June 1, 2011
Heed the lonely voice of reason of Canada’s prime minister
Pundits already are busy deciphering the performance of Canadian Prime Minister Stephen Harper and his new foreign policy team at the just completed Group of Eight Summit in France. The G-8 meeting was convened amid pivotal crises ranging from global debt to human rights to nuclear energy safety, and how to nurture the complex Arab Spring impacting on 400 million people in the Middle East.
Canada is no injury-time substitute in this game. It has paid in blood and treasure in Afghanistan, is involved in the NATO campaign in Libya against Moammar Gadhafi and is a respected international aid donor.
So this time, what Harper had to say surely got a serious hearing from his peers, including President Obama, as nations as diverse as Russia, England and Japan strove for consensus.
They found some. The official communique discussed the role of the Internet, nuclear safety and support for development of the sub-Sahara region in Africa. G-8 leaders also apparently agreed that Gadhafi and Yemen’s president, Ali Abdullah Saleh, must go. On Syria, however, the leaders could agree only that they were “appalled” by the regime’s actions and demanded an end to the killings of protesters.
Most significant, the leaders sent a powerful signal of continued support for the Arab Spring by announcing $20 billion in assistance for the democratic transformations in Egypt and Tunisia.
And then the G-8 leaders added, “We are convinced that the historical changes throughout the region make the solution of the Israeli-Palestine conflict through negotiations more important, not less. … We urge both parties to engage without delay in substantive talks with a view to concluding a framework agreement on all final status issues.”
That declaration came close to doing something that the overwhelming majority of protesters from Tunisia to Damascus never asked for: linking their drive for freedom to the Israel-Palestinian conflict. Historically, such emotional pandering has been cynically deployed by every Mideast tyrant, from Saddam Hussein to Bashir Assad, to deflect from serious domestic problems. And it never helped a single Palestinian.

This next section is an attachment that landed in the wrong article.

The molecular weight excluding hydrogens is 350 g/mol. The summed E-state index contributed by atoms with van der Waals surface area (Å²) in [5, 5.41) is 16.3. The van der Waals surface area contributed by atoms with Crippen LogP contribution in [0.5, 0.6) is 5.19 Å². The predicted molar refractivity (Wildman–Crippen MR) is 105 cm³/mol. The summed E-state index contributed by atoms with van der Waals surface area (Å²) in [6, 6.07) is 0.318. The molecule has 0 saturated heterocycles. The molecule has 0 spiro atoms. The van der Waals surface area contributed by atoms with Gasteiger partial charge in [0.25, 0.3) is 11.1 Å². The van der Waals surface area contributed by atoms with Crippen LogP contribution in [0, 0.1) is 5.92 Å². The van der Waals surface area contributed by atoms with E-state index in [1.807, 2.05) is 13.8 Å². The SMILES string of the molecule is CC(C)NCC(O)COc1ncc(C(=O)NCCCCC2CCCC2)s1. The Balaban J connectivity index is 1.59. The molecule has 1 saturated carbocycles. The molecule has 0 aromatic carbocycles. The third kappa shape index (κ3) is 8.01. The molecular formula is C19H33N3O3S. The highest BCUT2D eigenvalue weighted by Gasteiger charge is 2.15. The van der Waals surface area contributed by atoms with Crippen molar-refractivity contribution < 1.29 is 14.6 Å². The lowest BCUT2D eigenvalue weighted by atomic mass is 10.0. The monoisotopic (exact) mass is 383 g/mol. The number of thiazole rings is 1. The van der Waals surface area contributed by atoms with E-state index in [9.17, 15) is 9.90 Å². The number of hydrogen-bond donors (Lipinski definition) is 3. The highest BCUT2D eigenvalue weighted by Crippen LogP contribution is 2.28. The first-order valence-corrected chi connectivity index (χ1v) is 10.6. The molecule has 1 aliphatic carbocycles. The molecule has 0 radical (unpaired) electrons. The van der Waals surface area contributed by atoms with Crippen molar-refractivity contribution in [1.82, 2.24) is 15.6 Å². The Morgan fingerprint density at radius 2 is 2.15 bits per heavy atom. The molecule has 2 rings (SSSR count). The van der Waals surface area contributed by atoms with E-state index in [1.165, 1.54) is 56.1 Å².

The masses yearning for freedom from Tehran to Cairo have earned our support by courageously putting their lives on the line. That should be the primary focus of North Americans’ diplomatic, political and economic support.
Which brings us to the Israel-Palestine conflict.
It is no secret that Harper was the only G-8 leader who rejected Obama’s new push for a two-state solution based on the 1967 borders. Harper ultimately prevailed against the pressure to go along with the posturing of the majority.
While consensus building, especially in diplomacy, is an important goal and powerful tool, Harper’s position is that this time the majority is wrong.
For Israelis who have fought five wars and absorbed suicide bombers and thousands of missiles, size counts. Even including the West Bank and the Golan Heights, Israel is 2,700 square miles smaller than Vancouver Island.
Israelis cannot go back to an “adjusted” version of its indefensible pre-1967 lines—dubbed the “Auschwitz borders” by the late Foreign Minister Abba Eban. If they did, they would still be facing 60,000 Iranian-supplied missiles from Hezbollah at the Lebanese border in the North and genocidal Hamas in Gaza.
Israelis also would have to fear a renewed wave of suicide bombers who could literally walk from the West Bank into major Israeli urban areas, including Jerusalem.
Speaking of the Holy City, since 1967, the undivided city has facilitated millions of pilgrims—Jewish, Christian and Muslim—and maintained the status quo of the Muslim presence on the Temple Mount, the holiest site of Judaism. No Israeli would ever agree to have to show their passport in order to pray at the Western Wall.
Stephen Harper has gained the trust and admiration of citizens of Israel and supporters of the Jewish state. On core issues of human rights, the United Nations and the Middle East, he has often broken loose from the obscurity and safety of the pack and exhibited real leadership.
Harper yanked Canada out of the so-called Durban II conference on racism when Washington dithered for months. Only when Iran’s President Ahmadinejad was given the opening keynote did the United States and most European Union members wake up and do the right thing. A few months ago at an Interparliamentary Conference in Ottawa, Harper delivered a blistering public rebuke to the largely ignored resurgence of worldwide anti-Semitism.
Now, at the G-8 Summit, he stood firm against shoving Israel down the gangplank of indefensible borders and another deadly war.
Harper often has been a lonely voice struggling against the din of politically correct attacks on Israel’s legitimacy and security. We can only hope that as he begins his new term as Canada’s leader that his lonely voice of reason will help calm the roiled Middle East and help set the stage for Israeli-Palestinian talks based on mutual respect and sacrifice.
(Rabbi Marvin Hier is the dean and founder of the Simon Wiesenthal Center. Rabbi Abraham Cooper is the center’s associate dean.)